I have spoken with staff from the state regulatory agencies empowered with the protection of the state’s wildlife and have been told that the enforcement of California’s laws regarding wildlife losses due to development amounts to a slap on the wrist with fines and penalties being so low in relation to the profit margins of the developers. Staff has also expressed frustration when trying to take enforcement action against violators of the environmental laws because many district attorneys will not prosecute violations of those laws.
The accountability for this type of environmental destruction from development falls to the local planning agencies that issue the permits for development, state and local agencies that oversee the environmental laws and the local and state prosecutorial agencies. Unfortunately, all of these agencies are failing to protect the state natural lands and wildlife to the extent needed.
DG: For me, these photographs act as a sort of public service announcement. In what ways do you see them functioning in relationship to habitat preservation efforts?
DS: I see these photographs going beyond functioning as a public service announcement; they are a wake up call to the destruction at hand from rampant development and a call to action. The recently released United Nations comprehensive global assessment report, showing the threat to earth’s biodiversity from land use and human caused climate change was the result of a three year intergovernmental research assessment. The research found that 75% of land environment globally has been significantly altered by human actions and the world’s urban areas have more than doubled since 1992. The report estimates that up to 1 million plant and animal species, out of 8 million species found on earth, are at risk of extinction within decades. Rampant suburban development is one of the agents to this destruction and potential species extinction.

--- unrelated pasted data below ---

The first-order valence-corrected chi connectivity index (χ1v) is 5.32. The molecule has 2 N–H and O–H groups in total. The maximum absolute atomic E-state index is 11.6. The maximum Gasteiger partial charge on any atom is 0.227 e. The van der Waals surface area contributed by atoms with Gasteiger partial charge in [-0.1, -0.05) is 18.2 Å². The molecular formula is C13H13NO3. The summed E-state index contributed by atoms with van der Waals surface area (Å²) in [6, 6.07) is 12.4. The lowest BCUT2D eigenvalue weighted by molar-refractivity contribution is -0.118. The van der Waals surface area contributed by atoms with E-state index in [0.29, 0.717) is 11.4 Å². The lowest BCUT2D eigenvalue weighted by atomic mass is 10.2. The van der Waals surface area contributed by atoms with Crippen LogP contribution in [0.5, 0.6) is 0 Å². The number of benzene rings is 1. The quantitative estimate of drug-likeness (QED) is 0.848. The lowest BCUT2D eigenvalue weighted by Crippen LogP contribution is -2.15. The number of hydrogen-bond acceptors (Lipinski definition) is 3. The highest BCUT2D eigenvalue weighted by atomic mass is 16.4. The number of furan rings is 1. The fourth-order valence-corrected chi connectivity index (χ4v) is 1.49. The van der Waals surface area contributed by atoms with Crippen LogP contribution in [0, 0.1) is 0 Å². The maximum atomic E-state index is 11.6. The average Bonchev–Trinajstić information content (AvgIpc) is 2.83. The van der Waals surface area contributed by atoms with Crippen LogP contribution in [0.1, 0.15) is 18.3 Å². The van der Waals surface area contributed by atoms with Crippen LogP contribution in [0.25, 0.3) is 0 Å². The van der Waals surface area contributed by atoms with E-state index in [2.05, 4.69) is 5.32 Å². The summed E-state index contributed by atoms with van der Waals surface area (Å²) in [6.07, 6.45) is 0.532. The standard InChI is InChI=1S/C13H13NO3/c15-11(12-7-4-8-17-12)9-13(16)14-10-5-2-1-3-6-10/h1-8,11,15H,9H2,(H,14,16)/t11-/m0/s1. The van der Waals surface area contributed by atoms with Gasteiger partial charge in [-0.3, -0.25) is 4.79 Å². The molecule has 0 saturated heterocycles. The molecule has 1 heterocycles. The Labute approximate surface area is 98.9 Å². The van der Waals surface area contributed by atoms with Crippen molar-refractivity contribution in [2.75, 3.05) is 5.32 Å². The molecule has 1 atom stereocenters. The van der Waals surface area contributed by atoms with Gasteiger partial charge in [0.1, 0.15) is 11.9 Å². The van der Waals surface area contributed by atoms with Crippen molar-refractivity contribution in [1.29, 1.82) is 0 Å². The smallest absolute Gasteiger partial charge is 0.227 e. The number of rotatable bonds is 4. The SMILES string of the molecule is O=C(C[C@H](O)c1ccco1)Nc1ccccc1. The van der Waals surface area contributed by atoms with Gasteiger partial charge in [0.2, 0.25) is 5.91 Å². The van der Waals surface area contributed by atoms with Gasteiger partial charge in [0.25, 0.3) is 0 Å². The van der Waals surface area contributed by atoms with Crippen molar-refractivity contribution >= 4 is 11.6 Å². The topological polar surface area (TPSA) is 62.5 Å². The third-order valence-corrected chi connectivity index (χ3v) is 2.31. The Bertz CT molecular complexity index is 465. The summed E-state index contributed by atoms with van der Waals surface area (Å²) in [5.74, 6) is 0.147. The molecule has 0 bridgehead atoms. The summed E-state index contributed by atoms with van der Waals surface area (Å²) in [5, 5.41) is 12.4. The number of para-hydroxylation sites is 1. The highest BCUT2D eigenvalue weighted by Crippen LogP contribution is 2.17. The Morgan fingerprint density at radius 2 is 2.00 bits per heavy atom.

At a recent exhibition of this body of work in Sacramento, CA, viewers stated that they found the images to be powerful and timely in their message. It was wonderful to see parents explaining to their children the message behind the images. It gives me hope that current and future generations will take a stand to preserve the biodiversity of the natural environment. Demanding that local, state and federal agencies actually do their job to protect the environment, and becoming active in environmental protection non-profits, are just some of the ways individuals can make their voices heard with respect to preservation efforts.
Debra Small received her bachelor’s degree in Biology in 1978 from the University of California, Riverside. She worked as a scientist for the State of California for over 10 years. Returning to her love of photography, Debra received her associate of science degree in photography as well as her certificate of achievement in photography in 2015 from Sierra College, Rocklin, CA. She received her Master of Fine Arts in photography at the New Hampshire Institute of Art, Manchester, New Hampshire, in July 2018.